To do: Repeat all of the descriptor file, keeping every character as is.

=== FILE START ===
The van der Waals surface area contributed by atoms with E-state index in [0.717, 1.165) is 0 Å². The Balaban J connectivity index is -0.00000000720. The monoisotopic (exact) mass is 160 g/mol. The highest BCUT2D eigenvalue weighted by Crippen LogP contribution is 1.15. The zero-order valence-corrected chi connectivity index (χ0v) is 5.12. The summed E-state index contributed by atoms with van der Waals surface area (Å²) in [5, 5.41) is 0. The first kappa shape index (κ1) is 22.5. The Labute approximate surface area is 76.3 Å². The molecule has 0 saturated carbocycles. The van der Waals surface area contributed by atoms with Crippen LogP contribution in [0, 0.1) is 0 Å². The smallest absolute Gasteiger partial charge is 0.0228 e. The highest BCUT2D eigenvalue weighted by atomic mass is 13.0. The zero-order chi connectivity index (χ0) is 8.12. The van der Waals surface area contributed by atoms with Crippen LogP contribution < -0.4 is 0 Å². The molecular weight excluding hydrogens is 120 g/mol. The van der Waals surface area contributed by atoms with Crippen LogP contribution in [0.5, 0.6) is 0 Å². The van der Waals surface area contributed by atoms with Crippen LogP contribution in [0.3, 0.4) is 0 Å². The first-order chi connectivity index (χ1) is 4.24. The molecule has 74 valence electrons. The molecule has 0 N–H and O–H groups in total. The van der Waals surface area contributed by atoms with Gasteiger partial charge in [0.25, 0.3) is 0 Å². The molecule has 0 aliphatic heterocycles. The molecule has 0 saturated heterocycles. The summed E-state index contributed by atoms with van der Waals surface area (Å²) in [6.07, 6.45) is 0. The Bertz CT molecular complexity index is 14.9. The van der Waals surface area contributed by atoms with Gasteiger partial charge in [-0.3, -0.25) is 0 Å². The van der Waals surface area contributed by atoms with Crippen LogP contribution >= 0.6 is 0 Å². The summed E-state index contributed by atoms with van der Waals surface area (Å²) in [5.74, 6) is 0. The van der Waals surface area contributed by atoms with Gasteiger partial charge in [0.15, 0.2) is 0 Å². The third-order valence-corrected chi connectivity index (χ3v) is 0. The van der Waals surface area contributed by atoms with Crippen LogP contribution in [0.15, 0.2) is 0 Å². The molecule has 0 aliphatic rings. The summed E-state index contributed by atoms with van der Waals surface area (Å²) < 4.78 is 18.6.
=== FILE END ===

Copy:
The van der Waals surface area contributed by atoms with E-state index in [0.717, 1.165) is 0 Å². The Balaban J connectivity index is -0.00000000720. The monoisotopic (exact) mass is 160 g/mol. The highest BCUT2D eigenvalue weighted by Crippen LogP contribution is 1.15. The zero-order valence-corrected chi connectivity index (χ0v) is 5.12. The summed E-state index contributed by atoms with van der Waals surface area (Å²) in [5, 5.41) is 0. The first kappa shape index (κ1) is 22.5. The Labute approximate surface area is 76.3 Å². The molecule has 0 saturated carbocycles. The van der Waals surface area contributed by atoms with Crippen LogP contribution in [0, 0.1) is 0 Å². The smallest absolute Gasteiger partial charge is 0.0228 e. The highest BCUT2D eigenvalue weighted by atomic mass is 13.0. The zero-order chi connectivity index (χ0) is 8.12. The van der Waals surface area contributed by atoms with Crippen LogP contribution < -0.4 is 0 Å². The molecular weight excluding hydrogens is 120 g/mol. The van der Waals surface area contributed by atoms with Crippen LogP contribution in [0.5, 0.6) is 0 Å². The van der Waals surface area contributed by atoms with Crippen LogP contribution in [0.3, 0.4) is 0 Å². The first-order chi connectivity index (χ1) is 4.24. The molecule has 74 valence electrons. The molecule has 0 N–H and O–H groups in total. The van der Waals surface area contributed by atoms with Gasteiger partial charge in [0.25, 0.3) is 0 Å². The molecule has 0 aliphatic heterocycles. The molecule has 0 saturated heterocycles. The summed E-state index contributed by atoms with van der Waals surface area (Å²) in [6.07, 6.45) is 0. The Bertz CT molecular complexity index is 14.9. The van der Waals surface area contributed by atoms with Gasteiger partial charge in [-0.3, -0.25) is 0 Å². The van der Waals surface area contributed by atoms with Crippen LogP contribution >= 0.6 is 0 Å². The summed E-state index contributed by atoms with van der Waals surface area (Å²) in [5.74, 6) is 0. The van der Waals surface area contributed by atoms with Gasteiger partial charge in [0.15, 0.2) is 0 Å². The third-order valence-corrected chi connectivity index (χ3v) is 0. The van der Waals surface area contributed by atoms with Crippen LogP contribution in [0.15, 0.2) is 0 Å². The molecule has 0 aliphatic rings. The summed E-state index contributed by atoms with van der Waals surface area (Å²) < 4.78 is 18.6.